This year, GCC’s Film Collective will celebrate Thanksgiving with the campus’ first Student Film Festival. Participants will present their films between Nov. 28 and 30.
Julio Espino, the president of the Film Collective, a club on campus dedicated to filmmaking, came up with the idea of holding a competition to promote the Media Arts department and encourage students interested in making movies to work on their skills.
“Nowadays, people do have talent but don’t pursue it because people tell them not to, telling them to become doctors or lawyers instead,” said Espino.
He believes the film festival will open up people’s eyes to the fact that digital media and video-making skills are important to acquire.
The media arts department hopes to make the festival an annual tradition in order to promote cinematic culture on campus and attract students to the film room. Located in SG 328, the room has state-of-the-art Red Scarlet cameras and an extensive number of Apple computers that are perfect for editing films on iMovie.
Students taking media arts or regular art classes are welcome to use the film room; however, those who are not enrolled in these classes should check with staff before using any equipment.
Students can submit films of any film genre, and both non-film major students and faculty can enter the contest. The competition is divided into two different video length sections, with short films ranging from three to four minutes and longer films ranging from 10 to 15 minutes. The festival even has a category dedicated to smart phones for the amateur directors who do not have costly cameras.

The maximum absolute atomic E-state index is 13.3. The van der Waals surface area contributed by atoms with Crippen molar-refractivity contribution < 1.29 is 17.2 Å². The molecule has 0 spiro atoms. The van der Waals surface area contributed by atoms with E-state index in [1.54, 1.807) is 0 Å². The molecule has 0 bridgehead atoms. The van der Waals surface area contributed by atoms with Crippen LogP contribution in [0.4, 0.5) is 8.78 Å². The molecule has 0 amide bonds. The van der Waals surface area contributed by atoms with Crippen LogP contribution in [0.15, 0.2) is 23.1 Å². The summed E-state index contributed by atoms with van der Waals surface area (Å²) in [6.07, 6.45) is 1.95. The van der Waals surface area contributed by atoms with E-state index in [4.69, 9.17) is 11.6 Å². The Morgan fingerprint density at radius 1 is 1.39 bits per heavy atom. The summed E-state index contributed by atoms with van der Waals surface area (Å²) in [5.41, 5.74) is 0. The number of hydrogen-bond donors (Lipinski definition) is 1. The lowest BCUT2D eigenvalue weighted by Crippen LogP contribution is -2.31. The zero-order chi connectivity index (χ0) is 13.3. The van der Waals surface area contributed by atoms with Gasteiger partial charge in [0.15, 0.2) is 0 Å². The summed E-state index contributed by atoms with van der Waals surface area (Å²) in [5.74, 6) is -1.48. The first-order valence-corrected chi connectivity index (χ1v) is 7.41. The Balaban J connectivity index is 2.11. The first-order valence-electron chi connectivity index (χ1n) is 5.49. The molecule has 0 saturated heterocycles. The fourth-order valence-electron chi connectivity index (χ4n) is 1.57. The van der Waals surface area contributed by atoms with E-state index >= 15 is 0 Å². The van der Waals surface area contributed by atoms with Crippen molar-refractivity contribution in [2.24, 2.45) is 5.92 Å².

Jobi Javier, Vice President of Film Collective will feature one of his films at the festival.
“I’m looking forward to seeing the creative works from filmmakers with no formal training,” he said.
Three judges will evaluate the submissions: Ryun Hovind, a lab manager and media arts professor; Mike Petros, who is the head of the media arts program, and Michael Eberts, a mass communications professor. A fourth judge and celebrity appearances are also possible.
Hovund said that he would likes to see comedies and not too many horror films. He also enjoys suspenseful films with twisted plots that get into the viewer’s head. He and the other judges will not pay attention to the type of equipment that was used, as a lot of good material can come from non-expensive cameras and even iPhones and iPads. They are actually looking forward to seeing incredible work from amateur filmmakers.
The judges will distribute points for five different categories, including writing, editing, acting, directing, and storyline. All of the points will then be added up for a final grade and the judges will decide on a winner for each category, including best short film, best smartphone movie, best actress/actor for a short, best comedy, and even best music video.
As of now, the winners will receive $75 Coffee Bean cards; however, other prizes are being taken into consideration.
On the last day of the festival, the participants will be served dinner. Although the film festival has not been officially announced, 10 students have already decided to submit films.
There is a $15 advance submission fee due by Oct. 20. Between Oct. 21 and Nov. 12, registration fees will be $25.